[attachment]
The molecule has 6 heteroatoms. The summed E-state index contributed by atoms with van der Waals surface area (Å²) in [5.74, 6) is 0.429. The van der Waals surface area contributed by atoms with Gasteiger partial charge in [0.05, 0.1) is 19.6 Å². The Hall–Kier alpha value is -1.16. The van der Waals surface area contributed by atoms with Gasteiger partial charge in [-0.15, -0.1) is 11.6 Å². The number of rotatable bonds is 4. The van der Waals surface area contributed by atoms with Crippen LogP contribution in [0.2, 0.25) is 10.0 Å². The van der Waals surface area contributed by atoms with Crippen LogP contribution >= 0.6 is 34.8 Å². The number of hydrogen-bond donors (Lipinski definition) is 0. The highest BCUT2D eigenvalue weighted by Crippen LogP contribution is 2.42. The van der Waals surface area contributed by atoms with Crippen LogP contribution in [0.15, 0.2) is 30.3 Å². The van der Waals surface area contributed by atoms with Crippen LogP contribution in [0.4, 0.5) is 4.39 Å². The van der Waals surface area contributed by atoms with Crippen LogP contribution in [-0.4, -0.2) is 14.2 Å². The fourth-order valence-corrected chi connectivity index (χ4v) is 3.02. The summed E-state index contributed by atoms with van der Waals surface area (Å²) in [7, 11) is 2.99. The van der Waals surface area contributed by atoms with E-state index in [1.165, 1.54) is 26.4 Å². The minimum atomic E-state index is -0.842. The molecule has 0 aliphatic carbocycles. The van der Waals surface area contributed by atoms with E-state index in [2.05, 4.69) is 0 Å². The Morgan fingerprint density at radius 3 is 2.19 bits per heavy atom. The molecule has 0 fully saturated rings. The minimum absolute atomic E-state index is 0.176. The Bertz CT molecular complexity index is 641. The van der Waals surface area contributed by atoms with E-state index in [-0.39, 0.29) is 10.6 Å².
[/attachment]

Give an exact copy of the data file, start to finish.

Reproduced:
The molecule has 6 heteroatoms. The summed E-state index contributed by atoms with van der Waals surface area (Å²) in [5.74, 6) is 0.429. The van der Waals surface area contributed by atoms with Gasteiger partial charge in [0.05, 0.1) is 19.6 Å². The Hall–Kier alpha value is -1.16. The van der Waals surface area contributed by atoms with Gasteiger partial charge in [-0.15, -0.1) is 11.6 Å². The number of rotatable bonds is 4. The van der Waals surface area contributed by atoms with Crippen LogP contribution in [0.2, 0.25) is 10.0 Å². The van der Waals surface area contributed by atoms with Crippen LogP contribution >= 0.6 is 34.8 Å². The number of hydrogen-bond donors (Lipinski definition) is 0. The highest BCUT2D eigenvalue weighted by Crippen LogP contribution is 2.42. The van der Waals surface area contributed by atoms with Crippen LogP contribution in [0.15, 0.2) is 30.3 Å². The van der Waals surface area contributed by atoms with Crippen LogP contribution in [0.4, 0.5) is 4.39 Å². The van der Waals surface area contributed by atoms with Crippen LogP contribution in [-0.4, -0.2) is 14.2 Å². The fourth-order valence-corrected chi connectivity index (χ4v) is 3.02. The summed E-state index contributed by atoms with van der Waals surface area (Å²) in [7, 11) is 2.99. The van der Waals surface area contributed by atoms with E-state index in [1.165, 1.54) is 26.4 Å². The minimum atomic E-state index is -0.842. The molecule has 0 aliphatic carbocycles. The van der Waals surface area contributed by atoms with E-state index in [2.05, 4.69) is 0 Å². The Morgan fingerprint density at radius 3 is 2.19 bits per heavy atom. The molecule has 0 fully saturated rings. The minimum absolute atomic E-state index is 0.176. The Bertz CT molecular complexity index is 641. The van der Waals surface area contributed by atoms with E-state index in [-0.39, 0.29) is 10.6 Å².